FNH audio presents an unabridged reading of How I Found Livingstone. In 1866 Dr David Livingstone entered the dark continent of Africa in search for the source of the river Nile and disappeared. In 1869 Henry M. Stanley, funded by the New York Herald drove his expedition into the heart of Africa to find and relieve Livingstone. Stanley's journey became a true-life adventure. Adversity of every kind stood in his way. Starvation, inundation, murderous natives, mutiny, thieves, extortionists, murderers, slavers, and even becoming embroiled in a war.
I don't recall how long it took Stanley to find Livingstone, but this feels like an account told in real time. Everything is covered -- tribes, flora and fauna, insects, weather, landscape. I honestly feel this could be cut in half and nothing essential would be lost. Having said this, if you plan on recreating Stanley's adventure or are just especially interested in it, this is a must have.
William Faulkner was undoubtedly one of the greatest American writers. Now you can take Thomas Merton as your personal guide in discovering the literary and spiritual genius of Faulkner's works. Awarded both the Nobel and Pulitzer Prizes, William Cuthbert Faulkner (1897-1962) was a multitalented writer who wrote such beloved classics as The Sound and the Fury and As I Lay Dying. In this series you will join renowned mystic and writer Thomas Merton on an extraordinary course on Faulkner and classicism in literature.
... a startling amount of audience laughter. These are lectures Merton gave to his fellow monks. I had a hard time fully understanding what he said (the recordings are over 50 years old), but it didn't seem to merit all the laughter he elicited. I'm glad the monks enjoyed themselves, but it didn't make for a pleasant listening experience. If I attended these lectures, or read them, I'm sure I'd give this a much higher rating. To be blunt, this shouldn't have been produced.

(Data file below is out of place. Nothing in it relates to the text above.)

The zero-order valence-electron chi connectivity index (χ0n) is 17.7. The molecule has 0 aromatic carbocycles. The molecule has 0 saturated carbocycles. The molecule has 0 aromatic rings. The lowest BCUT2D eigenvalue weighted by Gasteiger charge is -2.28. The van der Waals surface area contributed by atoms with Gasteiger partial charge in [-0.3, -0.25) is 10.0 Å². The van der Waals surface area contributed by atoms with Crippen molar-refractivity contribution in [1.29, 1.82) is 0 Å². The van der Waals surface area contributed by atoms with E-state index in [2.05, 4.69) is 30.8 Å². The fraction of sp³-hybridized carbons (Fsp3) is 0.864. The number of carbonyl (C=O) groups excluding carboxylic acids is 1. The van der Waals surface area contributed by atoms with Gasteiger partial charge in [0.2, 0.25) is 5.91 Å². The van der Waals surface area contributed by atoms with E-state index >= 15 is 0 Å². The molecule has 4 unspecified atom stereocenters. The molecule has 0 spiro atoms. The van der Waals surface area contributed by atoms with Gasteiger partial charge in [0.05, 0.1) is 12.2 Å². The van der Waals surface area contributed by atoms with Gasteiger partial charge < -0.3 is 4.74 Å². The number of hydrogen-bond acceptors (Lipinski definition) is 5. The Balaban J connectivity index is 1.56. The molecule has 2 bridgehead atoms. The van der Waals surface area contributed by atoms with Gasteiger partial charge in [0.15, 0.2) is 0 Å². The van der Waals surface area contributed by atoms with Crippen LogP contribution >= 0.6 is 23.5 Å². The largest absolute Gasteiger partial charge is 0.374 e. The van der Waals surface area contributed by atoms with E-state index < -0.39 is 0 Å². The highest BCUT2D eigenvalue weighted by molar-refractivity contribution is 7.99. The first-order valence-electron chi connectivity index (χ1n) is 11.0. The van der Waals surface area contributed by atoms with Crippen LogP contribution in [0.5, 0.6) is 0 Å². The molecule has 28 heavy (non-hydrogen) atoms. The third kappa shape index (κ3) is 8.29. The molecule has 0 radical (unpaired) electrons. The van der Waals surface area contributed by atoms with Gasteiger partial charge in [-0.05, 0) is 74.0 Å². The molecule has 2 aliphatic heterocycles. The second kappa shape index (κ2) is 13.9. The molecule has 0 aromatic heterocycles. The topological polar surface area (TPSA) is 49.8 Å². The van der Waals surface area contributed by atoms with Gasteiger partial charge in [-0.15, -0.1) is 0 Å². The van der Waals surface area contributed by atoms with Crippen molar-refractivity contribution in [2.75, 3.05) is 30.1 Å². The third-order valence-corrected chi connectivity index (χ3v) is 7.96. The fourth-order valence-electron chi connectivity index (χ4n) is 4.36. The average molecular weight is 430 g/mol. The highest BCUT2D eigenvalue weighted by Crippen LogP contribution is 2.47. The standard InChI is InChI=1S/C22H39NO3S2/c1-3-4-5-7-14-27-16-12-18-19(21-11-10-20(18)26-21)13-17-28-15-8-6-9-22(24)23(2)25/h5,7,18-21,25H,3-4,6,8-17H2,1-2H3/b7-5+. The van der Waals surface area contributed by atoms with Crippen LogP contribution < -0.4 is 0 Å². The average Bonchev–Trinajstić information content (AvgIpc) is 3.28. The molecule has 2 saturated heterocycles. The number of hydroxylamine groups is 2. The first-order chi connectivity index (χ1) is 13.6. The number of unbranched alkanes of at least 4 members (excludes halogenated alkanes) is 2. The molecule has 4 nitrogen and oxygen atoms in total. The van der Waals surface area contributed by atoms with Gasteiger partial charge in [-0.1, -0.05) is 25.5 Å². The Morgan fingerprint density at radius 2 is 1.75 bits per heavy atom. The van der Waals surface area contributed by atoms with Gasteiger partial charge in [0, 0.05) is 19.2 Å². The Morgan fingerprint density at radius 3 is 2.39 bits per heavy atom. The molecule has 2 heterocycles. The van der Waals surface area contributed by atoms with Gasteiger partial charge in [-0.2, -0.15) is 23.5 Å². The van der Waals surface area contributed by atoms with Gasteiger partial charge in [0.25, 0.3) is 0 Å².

The Search for the Man in the Iron Mask triumphantly solves an enduring puzzle that has stumped historians for centuries and seduced novelists and filmmakers to this day. Who was the man who was rumored to have been kept in prison and treated royally during much of the reign of Louis XIV while being forced to wear an iron mask? Could he possibly have been the twin brother of the Sun King?
I believe a reviewer on Amazon compared this to listening to a very long lecture. I have to agree. If you need to study the era (late 17th Century, early 18th Century) covered in this book, you should probably get this. If you want entertainment, buyer beware.
In The Possessed we watch Elif Batuman investigate a possible murder at Tolstoy's ancestral estate. We go with her to Stanford, Switzerland, and St. Petersburg; retrace Pushkin's wanderings in the Caucasus; learn why Old Uzbek has 100 different words for crying; and see an 18th-century ice palace reconstructed on the Neva. Love and the novel, the individual in history, the existential plight of the graduate student: all find their places in The Possessed.
In a nutshell, this book is too much about the author and too little about Russian books. Though she travels to exotic locales -- Hungary, Samarkand -- the author's life is just not that interesting. The parts about the Russian books are good, but there's too much extraneous stuff between them.